Heroism & Hubris
Monday, September 24
8:30 AM - 10:00 AM
Often problematically labeled as “Brutalist” architecture, the concrete buildings that transformed Boston during 1960s and 1970s were conceived with progressive-minded intentions by some of the world’s most influential designers, including Marcel Breuer, Le Corbusier, I. M. Pei, Henry Cobb, Araldo Cossutta, Gerhard Kallmann and Michael McKinnell, Paul Rudolph, Josep Lluís Sert, and The Architects Collaborative. Concrete was deployed in the widespread creation of civic, cultural, and academic projects. After decades of stagnation and corrupt political leadership, public investment in Boston in the 1960s catalyzed enormous growth, resulting in a generation of bold buildings that shared a vocabulary of concrete modernism. The period spans from the 1960 arrival of Edward J. Logue as the powerful and controversial director of the Boston Redevelopment Authority to the reopening of Quincy Market in 1976. What emerged was a vision for the city’s widespread revitalization referred to as the “New Boston.” The book Heroic: Concrete Architecture and the New Boston surveys the intentions and aspirations of this period and considers anew its legacies—both troubled and inspired.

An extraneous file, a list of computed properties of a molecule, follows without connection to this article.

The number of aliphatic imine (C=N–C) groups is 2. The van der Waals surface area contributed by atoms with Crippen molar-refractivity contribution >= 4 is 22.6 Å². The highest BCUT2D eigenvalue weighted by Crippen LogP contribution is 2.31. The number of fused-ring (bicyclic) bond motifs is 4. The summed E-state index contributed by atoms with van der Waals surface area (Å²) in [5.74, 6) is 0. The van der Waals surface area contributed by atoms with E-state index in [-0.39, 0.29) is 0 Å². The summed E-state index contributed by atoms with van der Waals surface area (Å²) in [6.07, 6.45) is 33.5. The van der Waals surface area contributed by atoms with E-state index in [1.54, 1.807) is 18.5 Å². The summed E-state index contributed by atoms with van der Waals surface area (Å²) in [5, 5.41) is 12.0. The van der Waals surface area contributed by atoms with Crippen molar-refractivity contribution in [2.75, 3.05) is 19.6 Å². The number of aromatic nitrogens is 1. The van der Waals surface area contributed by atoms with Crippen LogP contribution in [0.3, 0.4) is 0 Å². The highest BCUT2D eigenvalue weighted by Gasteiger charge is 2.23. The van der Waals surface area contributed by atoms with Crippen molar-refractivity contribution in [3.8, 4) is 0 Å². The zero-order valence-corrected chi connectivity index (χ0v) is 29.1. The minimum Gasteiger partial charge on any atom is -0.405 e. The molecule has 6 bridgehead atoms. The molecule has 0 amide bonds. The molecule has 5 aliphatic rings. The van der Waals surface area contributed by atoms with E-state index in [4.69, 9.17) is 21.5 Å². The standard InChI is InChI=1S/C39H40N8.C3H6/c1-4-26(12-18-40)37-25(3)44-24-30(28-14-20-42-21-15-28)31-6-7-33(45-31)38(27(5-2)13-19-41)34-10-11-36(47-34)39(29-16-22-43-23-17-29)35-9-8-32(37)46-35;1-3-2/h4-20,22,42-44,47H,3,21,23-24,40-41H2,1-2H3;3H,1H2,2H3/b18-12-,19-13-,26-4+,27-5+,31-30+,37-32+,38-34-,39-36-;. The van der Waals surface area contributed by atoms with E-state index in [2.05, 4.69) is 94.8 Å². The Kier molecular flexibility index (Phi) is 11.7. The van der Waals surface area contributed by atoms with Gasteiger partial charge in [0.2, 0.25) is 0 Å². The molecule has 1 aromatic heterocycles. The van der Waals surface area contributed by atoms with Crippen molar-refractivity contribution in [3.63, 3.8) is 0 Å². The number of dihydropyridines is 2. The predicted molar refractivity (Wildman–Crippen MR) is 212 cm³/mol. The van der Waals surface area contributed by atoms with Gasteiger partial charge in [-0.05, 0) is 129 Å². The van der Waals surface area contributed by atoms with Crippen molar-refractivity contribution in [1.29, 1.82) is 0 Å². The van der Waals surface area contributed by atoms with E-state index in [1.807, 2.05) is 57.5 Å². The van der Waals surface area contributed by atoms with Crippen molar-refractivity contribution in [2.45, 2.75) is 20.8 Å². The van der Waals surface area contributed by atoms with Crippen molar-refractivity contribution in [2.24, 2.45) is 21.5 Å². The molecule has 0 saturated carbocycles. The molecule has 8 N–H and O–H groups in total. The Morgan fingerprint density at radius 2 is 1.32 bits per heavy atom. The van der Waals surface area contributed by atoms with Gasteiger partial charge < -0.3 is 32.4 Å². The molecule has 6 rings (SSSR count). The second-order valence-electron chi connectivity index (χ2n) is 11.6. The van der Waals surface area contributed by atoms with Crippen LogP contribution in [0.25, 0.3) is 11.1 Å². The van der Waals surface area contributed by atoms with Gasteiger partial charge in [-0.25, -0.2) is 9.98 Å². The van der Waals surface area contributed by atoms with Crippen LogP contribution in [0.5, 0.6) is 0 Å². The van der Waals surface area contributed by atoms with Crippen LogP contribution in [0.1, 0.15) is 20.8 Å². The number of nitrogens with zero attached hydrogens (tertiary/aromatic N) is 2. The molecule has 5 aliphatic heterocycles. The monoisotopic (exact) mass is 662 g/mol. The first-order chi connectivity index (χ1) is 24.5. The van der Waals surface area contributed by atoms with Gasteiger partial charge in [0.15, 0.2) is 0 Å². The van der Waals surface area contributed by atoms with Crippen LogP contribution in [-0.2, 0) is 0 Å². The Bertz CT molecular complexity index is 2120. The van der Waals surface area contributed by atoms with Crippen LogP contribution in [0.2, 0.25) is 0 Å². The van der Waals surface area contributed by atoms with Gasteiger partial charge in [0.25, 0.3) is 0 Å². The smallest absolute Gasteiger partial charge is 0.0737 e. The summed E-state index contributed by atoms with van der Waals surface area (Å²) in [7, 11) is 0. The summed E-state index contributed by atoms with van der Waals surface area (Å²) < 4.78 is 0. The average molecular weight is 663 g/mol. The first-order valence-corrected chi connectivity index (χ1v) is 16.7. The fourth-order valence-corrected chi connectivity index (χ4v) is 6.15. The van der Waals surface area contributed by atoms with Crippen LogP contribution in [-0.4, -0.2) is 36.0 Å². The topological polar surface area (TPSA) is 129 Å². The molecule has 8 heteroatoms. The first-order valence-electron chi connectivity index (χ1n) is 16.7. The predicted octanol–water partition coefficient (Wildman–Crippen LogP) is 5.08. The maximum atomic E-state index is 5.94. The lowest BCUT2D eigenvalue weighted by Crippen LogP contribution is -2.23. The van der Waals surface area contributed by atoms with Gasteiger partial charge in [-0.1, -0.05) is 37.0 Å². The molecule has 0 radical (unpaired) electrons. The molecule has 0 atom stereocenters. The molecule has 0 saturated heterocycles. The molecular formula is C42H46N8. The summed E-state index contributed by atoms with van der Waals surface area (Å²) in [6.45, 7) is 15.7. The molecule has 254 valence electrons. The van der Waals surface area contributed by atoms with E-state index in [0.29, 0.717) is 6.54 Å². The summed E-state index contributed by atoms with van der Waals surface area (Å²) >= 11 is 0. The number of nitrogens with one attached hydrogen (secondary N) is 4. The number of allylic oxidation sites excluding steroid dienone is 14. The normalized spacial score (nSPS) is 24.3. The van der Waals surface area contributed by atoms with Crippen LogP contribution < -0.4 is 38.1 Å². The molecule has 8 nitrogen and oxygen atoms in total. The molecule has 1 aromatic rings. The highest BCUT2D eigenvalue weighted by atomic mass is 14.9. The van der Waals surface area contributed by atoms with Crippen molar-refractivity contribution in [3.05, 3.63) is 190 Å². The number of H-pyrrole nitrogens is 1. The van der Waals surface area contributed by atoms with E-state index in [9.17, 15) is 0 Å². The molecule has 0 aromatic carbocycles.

Authors Chris Grimley and Mark Pasnik will share findings from their decade-long study of these concrete buildings and their relationship to urban renewal. They will address ongoing advocacy challenges and professional conservation work, in particular with Boston City Hall.